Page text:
GitHub survived the most powerful distributed denial of service attack in history, with the DDoS attack flooding the software development website with internet traffic that reached a peak of 1.35 TB per second.

GitHub lived through the DDoS attack, with the website going down for only a few minutes. However, things do not end here, as an even stronger attack will likely happen soon.

GitHub Survives The Most Powerful DDoS Attack

On Feb. 28, at about 12:15 pm ET, the most powerful DDoS attack ever recorded struck GitHub. In 10 minutes, GitHub was able to request for help from Akamai Prolexic, which routed all the traffic and pushed the data past its scrubbing centers to identify and block the malicious packets. After about eight minutes, the people behind the DDoS attack withdrew.

In comparison, the DDoS attack on Dyn in October 2016 peaked at 1.2 TB per second. The attack on the internet infrastructure company resulted in connectivity issues across the United States, taking down many popular websites and online services such as Reddit, Netflix, Spotify, and Twitter.

According to Akami VP of web security Josh Shaul, it was able to protect GitHub from the 1.35 TB DDoS attack because the security company designed its capacity to withstand attacks that are up to five times more powerful than the strongest one that was previously recorded.

"So I would have been certain that we could handle 1.3 Tbps, but at the same time we never had a terabit and a half come in all at once. It's one thing to have the confidence. It's another thing to see it actually play out how you'd hope," Shaul told WIRED.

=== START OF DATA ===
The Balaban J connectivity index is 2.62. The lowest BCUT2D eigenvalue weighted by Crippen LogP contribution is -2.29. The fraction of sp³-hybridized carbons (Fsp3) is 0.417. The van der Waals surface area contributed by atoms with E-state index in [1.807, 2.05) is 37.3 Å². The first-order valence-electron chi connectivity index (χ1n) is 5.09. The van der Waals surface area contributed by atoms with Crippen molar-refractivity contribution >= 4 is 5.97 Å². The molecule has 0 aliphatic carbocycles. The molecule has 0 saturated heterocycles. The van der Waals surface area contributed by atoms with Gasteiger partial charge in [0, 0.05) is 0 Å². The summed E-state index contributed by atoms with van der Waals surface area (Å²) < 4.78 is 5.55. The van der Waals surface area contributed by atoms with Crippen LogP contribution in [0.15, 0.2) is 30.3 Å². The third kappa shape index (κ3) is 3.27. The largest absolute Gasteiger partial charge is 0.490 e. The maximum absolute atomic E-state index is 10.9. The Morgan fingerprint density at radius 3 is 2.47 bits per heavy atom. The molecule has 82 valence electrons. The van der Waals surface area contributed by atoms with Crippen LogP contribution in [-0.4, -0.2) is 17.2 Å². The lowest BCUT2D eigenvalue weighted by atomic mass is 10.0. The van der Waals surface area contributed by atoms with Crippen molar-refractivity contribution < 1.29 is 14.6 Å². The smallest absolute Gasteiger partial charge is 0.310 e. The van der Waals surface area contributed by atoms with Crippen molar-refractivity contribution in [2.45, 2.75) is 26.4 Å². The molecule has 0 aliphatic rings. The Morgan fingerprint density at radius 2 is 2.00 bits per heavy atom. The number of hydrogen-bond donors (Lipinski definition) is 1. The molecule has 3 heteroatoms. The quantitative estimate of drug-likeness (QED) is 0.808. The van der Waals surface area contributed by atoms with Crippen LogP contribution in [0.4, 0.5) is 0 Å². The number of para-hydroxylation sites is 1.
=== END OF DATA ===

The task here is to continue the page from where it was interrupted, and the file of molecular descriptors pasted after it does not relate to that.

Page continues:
Memcrashed Will Attack Again

While the DDoS attack on Dyn was powered by the Mirai botnet, which infected tens of thousands of internet-connected devices to generate the traffic, the attack on GitHub was different. The people behind it did not use a botnet but rather utilized a new attack method named Memcrashed.

Memcrashed exploits the memcached program, which is an open-source caching system commonly used by websites for faster speed. However, some system administrators have unsecure memcached-enabled servers, which can be used by attackers to contribute to a DDoS attack.

The memcached technology is capable of amplifying internet traffic by over 50,000 times, done by spoofing the IP address of a website. The memcached servers will then flood the website with data, with the goal of taking the target offline.

Security experts are now urging the owners of tens of thousands of open memcached servers to place them inside firewalls to prevent attackers from exploiting them. However, while the unsecure servers are still available, the chances are high that another Memcrashed attack will launch soon, and they may be more powerful.

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